Europe sends Johnson to US in last-ditch bid to save Iran deal

Washington (AFP) –


British Foreign Secretary Boris Johnson came to Washington on Monday to lobby US President Donald Trump's administration as European capitals mounted a last-ditch push to save the Iran nuclear deal.

London's top diplomat even tried to reach out to the US leader through his favorite TV show, appearing on "Fox and Friends" to warn against pulling out of the accord without a back-up plan.

Then it was on to the State Department, for talks with Secretary of State Mike Pompeo, a former CIA director and anti-Iran hawk who is expected to back any Trump decision to quit the deal on May 12.

Johnson said nothing publicly as he shook hands with Pompeo ahead of their chat, but on Fox, he had warned that "Plan B does not seem to be, to me, particularly well-developed at this stage."

He also tried flattery, telling Sky News that if Trump can "fix" the Iran deal and engineer a thaw with North Korea, he would deserve a Nobel Prize like the one his predecessor Barack Obama won.

Later, Johnson was to meet with Vice President Mike Pence, but if his banging on doors and media blitz don't pay off, the omens for the international nuclear accord are ominous.

Trump has threatened to torpedo the 2015 pact when a US sanctions waiver comes up for renewal on May 12, unless European signatories Britain, France and Germany fix its "terrible flaws."

The deal was signed between Iran and six world powers, so nothing the so-called EU three can do would allow them to rewrite it -- but they have promised to work on a powerful supplemental agreement.

US diplomats have been working furiously with their British, French and German partners to make this a reality, with measures to limit Iran's ballistic missile program and regional subversion.

But so far, all signs point to Trump making good on his threat, with no successor arrangement in place -- leading US allies to fear that Iran may retaliate or relaunch its alleged quest for the bomb.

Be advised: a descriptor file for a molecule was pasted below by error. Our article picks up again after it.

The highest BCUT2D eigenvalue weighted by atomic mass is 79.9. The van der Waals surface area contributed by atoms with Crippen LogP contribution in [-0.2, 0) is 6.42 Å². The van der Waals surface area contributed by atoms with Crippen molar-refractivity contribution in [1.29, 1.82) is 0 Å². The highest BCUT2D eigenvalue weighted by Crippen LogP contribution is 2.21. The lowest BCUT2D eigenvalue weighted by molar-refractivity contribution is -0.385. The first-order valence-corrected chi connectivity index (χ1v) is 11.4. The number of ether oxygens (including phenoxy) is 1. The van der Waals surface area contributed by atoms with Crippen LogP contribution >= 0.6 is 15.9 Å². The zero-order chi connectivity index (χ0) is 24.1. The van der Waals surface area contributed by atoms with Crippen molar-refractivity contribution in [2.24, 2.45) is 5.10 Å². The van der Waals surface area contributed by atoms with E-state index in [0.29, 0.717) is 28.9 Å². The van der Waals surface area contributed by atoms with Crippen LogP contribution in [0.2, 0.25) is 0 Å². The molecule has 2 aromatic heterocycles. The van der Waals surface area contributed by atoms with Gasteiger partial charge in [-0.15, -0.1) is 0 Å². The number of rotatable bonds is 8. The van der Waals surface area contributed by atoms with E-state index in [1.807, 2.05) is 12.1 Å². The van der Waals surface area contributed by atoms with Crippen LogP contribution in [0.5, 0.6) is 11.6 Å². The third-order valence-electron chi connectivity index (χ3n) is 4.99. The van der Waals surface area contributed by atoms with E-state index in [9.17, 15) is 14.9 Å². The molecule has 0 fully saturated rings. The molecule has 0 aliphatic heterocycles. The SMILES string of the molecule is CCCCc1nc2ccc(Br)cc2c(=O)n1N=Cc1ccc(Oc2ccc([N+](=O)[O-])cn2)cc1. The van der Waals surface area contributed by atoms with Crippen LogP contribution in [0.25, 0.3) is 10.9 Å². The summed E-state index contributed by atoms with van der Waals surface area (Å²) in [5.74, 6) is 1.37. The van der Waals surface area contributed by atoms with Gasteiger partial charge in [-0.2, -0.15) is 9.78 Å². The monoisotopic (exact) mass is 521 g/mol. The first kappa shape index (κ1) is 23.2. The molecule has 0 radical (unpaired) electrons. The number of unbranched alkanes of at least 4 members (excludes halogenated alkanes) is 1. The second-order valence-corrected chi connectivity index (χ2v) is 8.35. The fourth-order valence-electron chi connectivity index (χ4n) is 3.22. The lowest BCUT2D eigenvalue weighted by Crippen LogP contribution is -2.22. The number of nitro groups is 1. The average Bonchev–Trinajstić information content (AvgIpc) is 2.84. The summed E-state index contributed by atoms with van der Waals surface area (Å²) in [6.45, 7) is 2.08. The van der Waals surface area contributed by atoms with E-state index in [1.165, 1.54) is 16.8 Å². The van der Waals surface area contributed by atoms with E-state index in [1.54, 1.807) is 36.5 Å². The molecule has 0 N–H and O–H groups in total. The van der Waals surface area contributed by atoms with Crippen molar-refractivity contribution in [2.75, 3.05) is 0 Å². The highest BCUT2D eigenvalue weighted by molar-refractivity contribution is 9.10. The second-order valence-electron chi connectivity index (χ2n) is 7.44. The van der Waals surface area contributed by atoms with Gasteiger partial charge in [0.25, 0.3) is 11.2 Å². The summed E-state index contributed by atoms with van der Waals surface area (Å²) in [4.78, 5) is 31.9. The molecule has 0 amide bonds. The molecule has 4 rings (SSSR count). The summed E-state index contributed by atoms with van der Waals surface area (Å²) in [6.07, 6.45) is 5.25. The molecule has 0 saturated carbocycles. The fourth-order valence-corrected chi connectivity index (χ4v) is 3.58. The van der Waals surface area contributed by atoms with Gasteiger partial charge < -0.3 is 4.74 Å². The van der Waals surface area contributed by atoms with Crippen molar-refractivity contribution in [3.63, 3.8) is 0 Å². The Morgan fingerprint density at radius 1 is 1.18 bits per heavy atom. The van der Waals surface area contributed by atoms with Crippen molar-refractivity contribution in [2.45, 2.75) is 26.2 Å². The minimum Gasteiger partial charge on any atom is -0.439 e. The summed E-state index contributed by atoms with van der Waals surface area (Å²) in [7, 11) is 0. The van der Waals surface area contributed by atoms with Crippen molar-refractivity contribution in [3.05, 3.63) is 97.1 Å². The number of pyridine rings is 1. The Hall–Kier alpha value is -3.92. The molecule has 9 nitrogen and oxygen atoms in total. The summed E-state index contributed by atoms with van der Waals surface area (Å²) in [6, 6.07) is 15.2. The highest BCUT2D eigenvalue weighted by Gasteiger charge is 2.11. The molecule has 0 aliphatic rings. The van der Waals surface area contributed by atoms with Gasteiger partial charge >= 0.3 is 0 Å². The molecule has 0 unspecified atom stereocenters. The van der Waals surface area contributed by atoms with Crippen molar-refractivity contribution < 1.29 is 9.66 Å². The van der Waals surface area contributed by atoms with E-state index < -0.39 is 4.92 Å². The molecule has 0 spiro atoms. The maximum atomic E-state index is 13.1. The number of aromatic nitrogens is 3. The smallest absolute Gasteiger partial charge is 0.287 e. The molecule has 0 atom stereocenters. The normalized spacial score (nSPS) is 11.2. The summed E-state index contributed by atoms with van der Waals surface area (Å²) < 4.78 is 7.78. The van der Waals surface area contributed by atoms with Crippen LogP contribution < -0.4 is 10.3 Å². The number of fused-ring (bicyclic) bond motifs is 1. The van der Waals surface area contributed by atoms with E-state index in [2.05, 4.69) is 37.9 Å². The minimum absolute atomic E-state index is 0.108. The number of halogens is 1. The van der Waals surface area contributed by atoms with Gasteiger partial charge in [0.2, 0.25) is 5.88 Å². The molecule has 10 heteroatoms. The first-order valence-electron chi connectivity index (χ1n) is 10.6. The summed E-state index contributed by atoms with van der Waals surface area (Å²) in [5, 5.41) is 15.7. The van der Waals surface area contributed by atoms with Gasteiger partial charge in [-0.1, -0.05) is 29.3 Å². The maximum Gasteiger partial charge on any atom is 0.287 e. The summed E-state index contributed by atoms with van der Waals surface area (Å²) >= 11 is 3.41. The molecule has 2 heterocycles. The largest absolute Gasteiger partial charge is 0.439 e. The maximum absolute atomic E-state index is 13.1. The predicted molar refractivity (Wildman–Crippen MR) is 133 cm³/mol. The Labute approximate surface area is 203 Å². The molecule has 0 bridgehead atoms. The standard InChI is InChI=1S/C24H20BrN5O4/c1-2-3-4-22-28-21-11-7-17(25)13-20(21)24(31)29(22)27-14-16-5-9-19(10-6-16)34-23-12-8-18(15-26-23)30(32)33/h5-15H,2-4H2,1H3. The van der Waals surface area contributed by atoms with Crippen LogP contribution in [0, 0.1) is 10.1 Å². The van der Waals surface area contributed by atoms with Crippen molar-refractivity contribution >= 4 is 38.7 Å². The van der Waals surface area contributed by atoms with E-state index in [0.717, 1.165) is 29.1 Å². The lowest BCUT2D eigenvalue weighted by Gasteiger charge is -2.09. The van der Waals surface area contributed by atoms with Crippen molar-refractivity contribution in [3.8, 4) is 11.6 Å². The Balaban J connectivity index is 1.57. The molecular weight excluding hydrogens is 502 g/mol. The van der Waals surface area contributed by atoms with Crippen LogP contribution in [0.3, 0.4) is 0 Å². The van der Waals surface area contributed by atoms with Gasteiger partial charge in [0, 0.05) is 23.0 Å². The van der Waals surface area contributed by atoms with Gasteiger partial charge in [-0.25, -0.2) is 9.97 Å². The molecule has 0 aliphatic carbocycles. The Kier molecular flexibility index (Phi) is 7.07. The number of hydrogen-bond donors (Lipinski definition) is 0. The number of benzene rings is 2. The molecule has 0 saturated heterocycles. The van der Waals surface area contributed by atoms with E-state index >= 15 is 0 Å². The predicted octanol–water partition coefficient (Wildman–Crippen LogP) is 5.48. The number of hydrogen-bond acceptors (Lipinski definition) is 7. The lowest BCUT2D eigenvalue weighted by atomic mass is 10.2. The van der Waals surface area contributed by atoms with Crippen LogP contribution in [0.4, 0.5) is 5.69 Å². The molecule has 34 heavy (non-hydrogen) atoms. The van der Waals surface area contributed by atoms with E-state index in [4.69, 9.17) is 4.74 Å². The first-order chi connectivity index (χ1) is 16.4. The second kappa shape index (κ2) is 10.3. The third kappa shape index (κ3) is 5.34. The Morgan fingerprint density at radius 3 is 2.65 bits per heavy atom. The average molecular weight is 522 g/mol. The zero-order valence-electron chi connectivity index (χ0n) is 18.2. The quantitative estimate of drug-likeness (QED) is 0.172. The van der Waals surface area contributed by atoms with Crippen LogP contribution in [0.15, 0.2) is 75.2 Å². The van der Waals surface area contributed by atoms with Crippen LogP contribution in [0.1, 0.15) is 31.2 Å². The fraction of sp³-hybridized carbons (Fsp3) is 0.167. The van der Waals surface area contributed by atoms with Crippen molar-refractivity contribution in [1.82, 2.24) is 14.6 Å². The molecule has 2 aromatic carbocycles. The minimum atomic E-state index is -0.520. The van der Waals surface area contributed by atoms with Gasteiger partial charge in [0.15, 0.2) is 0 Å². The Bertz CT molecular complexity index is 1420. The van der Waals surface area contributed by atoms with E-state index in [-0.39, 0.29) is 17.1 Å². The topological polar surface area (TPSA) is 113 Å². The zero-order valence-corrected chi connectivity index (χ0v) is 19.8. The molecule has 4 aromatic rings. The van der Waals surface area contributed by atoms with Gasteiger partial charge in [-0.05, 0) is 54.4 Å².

German Foreign Minister Heiko Maas warned the accord's collapse could spark "an escalation" in the region and stressed that Washington's European allies think the deal "makes the world a safer place."

His French counterpart Jean-Yves Le Drian, on a visit to Berlin, said the agreement is "the right way to stop Iran from getting access to nuclear weapons" and "will save us from nuclear proliferation."

- Israeli intel package -

Under the landmark nuclear pact, also signed by Russia and China, Iran agreed to scale back nuclear enrichment and put its program under international supervision in return for sanctions relief.

Tehran has consistently denied it was ever seeking a nuclear bomb, but none of the other signatories believed this, and last week Israel released intelligence on an alleged pre-2003 weapons program.

Trump has consistently complained about the agreement, reached under Obama, citing as its shortcomings certain clauses such as the "sunset" provisions lifting some nuclear restrictions on Tehran from 2025.

In an attempt to salvage the deal, French President Emmanuel Macron has pushed to extend its scope to address this issue, as well as Iran's missile capabilities and its role in the region.

Iran's support for Syrian President Bashar al-Assad, the Lebanese armed group Hezbollah in Syria's civil war and Shiite Huthi rebels in Yemen have added to tension between Tehran and Western powers.

Iran's President Hassan Rouhani on Sunday issued a strong warning to the United States not to quit the pact.

"If the United States leaves the nuclear agreement, you will soon see that they will regret it like never before in history," Rouhani said.

He also vehemently reiterated his country's opposition to curtailing its non-nuclear missile capabilities, insisting Tehran "will build as many missiles and weapons as needed."